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Abstract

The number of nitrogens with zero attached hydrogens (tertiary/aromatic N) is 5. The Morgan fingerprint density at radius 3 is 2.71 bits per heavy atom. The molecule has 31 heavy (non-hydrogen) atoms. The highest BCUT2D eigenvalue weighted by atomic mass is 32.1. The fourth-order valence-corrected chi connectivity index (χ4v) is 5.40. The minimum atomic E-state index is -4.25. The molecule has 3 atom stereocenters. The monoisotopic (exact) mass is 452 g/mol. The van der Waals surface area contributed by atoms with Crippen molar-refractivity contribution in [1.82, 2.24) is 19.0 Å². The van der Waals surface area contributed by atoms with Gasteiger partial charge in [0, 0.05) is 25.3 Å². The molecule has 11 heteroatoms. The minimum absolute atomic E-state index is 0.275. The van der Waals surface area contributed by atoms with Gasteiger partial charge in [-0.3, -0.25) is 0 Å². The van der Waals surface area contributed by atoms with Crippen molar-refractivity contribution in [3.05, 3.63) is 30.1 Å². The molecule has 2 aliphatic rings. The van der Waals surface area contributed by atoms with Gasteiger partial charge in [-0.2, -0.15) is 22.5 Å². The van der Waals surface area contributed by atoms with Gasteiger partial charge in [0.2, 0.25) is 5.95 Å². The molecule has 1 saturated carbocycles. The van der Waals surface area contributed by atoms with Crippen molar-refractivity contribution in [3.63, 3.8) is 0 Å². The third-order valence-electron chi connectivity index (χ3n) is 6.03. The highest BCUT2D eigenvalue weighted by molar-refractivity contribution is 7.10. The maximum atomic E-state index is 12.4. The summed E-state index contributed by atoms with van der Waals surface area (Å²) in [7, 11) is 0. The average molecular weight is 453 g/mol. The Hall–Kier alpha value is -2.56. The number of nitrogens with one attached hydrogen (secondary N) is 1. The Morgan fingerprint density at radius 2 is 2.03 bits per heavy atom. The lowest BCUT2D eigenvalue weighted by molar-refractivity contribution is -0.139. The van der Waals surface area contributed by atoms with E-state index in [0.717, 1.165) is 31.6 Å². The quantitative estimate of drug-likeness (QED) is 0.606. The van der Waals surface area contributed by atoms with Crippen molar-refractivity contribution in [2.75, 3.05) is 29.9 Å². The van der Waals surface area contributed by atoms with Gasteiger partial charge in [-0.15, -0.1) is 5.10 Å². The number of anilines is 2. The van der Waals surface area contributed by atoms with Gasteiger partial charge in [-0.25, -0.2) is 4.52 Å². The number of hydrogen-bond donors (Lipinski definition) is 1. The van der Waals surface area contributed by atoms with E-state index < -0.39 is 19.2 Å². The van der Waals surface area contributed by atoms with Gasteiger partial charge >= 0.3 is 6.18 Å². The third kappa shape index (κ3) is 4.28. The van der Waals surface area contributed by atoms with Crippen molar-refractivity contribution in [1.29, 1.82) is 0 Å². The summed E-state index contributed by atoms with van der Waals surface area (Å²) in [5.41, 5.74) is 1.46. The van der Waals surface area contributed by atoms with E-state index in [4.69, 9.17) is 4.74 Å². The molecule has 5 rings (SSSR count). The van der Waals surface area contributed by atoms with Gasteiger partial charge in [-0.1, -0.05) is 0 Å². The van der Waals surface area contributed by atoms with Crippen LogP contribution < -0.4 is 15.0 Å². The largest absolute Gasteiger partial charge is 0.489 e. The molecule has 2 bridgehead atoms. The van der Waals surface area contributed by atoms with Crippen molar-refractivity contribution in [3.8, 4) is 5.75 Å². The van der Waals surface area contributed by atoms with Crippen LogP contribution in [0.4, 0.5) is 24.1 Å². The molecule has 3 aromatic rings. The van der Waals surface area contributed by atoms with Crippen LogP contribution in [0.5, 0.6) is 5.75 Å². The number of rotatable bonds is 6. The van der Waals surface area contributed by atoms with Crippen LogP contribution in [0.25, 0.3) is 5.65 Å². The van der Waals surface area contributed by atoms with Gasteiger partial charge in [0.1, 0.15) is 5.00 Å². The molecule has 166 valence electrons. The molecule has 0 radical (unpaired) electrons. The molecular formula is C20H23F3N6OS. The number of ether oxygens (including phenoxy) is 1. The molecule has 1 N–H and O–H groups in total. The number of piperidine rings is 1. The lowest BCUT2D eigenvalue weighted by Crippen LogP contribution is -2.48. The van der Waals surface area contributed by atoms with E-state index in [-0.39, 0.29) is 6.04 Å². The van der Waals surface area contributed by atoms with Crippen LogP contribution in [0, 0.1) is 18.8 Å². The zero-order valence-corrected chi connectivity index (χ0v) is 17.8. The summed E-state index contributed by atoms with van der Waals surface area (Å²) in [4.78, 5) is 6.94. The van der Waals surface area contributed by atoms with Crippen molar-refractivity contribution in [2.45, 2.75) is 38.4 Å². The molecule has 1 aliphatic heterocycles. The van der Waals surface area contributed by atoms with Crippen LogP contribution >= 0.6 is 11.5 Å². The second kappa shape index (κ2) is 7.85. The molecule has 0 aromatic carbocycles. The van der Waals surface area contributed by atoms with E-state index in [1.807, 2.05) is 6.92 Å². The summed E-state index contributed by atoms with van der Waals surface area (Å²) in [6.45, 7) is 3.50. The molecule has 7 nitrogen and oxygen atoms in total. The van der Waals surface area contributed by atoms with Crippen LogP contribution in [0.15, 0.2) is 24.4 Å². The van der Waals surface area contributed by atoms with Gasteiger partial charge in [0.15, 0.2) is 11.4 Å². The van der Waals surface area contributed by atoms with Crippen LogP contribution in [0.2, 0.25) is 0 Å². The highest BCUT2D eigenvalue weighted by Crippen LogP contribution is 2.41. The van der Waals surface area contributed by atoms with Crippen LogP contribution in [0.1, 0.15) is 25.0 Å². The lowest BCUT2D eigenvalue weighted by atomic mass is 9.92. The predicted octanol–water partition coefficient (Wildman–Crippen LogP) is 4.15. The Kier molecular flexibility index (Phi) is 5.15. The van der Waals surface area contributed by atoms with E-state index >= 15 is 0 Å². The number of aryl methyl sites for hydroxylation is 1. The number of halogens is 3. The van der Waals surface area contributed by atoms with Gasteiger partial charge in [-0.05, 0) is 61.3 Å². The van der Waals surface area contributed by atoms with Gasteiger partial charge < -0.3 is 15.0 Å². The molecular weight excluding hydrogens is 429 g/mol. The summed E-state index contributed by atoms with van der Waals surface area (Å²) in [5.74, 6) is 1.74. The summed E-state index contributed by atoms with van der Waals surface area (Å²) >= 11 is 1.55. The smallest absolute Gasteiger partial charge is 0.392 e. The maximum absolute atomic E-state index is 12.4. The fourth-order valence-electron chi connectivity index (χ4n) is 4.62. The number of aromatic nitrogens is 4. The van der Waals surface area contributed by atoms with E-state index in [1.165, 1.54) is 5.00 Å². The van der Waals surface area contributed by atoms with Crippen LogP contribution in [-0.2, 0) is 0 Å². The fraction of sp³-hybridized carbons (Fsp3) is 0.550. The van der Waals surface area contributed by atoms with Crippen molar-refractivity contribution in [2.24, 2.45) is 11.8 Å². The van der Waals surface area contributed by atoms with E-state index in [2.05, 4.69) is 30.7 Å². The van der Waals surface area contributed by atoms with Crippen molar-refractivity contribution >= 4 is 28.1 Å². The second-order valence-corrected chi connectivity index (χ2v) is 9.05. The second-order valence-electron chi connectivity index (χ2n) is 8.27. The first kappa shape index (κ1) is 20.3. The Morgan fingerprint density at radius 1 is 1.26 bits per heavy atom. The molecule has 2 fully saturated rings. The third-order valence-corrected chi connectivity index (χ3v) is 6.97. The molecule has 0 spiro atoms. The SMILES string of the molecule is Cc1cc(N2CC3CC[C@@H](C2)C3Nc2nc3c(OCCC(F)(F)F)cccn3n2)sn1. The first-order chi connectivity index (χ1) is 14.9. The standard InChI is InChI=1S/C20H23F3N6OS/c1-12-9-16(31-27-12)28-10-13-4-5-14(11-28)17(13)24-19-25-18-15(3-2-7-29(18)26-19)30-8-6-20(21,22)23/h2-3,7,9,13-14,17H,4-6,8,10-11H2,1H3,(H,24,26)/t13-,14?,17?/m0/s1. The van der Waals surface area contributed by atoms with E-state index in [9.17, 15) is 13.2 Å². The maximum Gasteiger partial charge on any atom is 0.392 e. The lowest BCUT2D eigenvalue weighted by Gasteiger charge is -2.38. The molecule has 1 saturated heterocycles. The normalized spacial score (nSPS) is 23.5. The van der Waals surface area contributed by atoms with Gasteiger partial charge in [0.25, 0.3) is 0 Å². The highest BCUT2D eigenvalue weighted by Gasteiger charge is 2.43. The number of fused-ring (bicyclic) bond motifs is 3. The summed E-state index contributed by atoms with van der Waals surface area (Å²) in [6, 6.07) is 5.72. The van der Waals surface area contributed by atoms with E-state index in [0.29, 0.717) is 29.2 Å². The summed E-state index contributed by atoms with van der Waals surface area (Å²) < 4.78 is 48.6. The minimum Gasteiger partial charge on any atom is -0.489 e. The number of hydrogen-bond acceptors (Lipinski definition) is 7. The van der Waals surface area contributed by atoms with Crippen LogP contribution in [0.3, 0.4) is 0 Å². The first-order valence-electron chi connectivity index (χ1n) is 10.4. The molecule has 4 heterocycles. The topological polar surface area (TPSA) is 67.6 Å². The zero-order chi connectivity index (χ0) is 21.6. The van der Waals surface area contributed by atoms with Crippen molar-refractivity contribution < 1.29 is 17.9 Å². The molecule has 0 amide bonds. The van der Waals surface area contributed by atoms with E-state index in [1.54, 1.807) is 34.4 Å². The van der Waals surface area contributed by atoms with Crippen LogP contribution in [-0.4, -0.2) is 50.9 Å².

While the advent of checkpoint blockade antibodies has provided a powerful means to reinvigorate pre-existing T cell responses in the treatment of cancer, therapies capable of priming or expanding endogenous antitumor immunity are notably lacking within the current clinical cancer immunotherapy “toolbox”. Neoantigen peptide vaccines, dendritic cell-based vaccines, small molecule adjuvants, oncolytic viruses, and GM-CSF secreting tumor cells have demonstrated striking efficacy in murine tumor models yet, thus far, have failed to broadly impact the clinical treatment of advanced cancer. Difficulties faced translating success from the lab to the clinic have highlighted the need for further development of strategies to ignite effective antitumor immunity in formats which are cheaper, more tumor agnostic, and readily available in off-the-shelf formulations. With this aim in mind, we engineered tAb-pManTLR7, comprised of tumor cell-binding antibodies (tAbs) covalently linked to our pManTLR7 agonist, to localize and sustain delivery of a powerful adjuvant to the tumor microenvironment while endowing existing anti-tumor antibodies with a heightened vaccinal effect. Upon intratumoral injection, pManTLR7-armed antibodies bind and opsonize tumor cells, increase the residence time of pManTLR7 in the tumor microenvironment, and functionally link the delivery of endogenous tumor antigens with strong TLR7 activation. Increased tumor-specific cellular responses and intratumoral T cell accumulation upon tAb-pManTLR treatment mirror the salient outcomes of a traditional subunit or peptide vaccine but here, the tumor itself provides an endogenous source of antigen. In aggressive ‘cold’ models of melanoma and triple-negative breast cancer, tAb-pManTLR treatment slowed or eradicated established tumors in a CD8+ T cell-dependent manner and generated antitumor memory which protected mice against subsequent abscopal tumor challenge. Our engineered approach exemplifies a modular, off-the-shelf immunotherapy capable of activating systemic antitumor immunity with the sufficient magnitude and functionality required for therapeutic efficacy. This work provides a strong proof-of-principle for the further development of tAb-pManTLR as a therapeutic platform to treat numerous malignancies.

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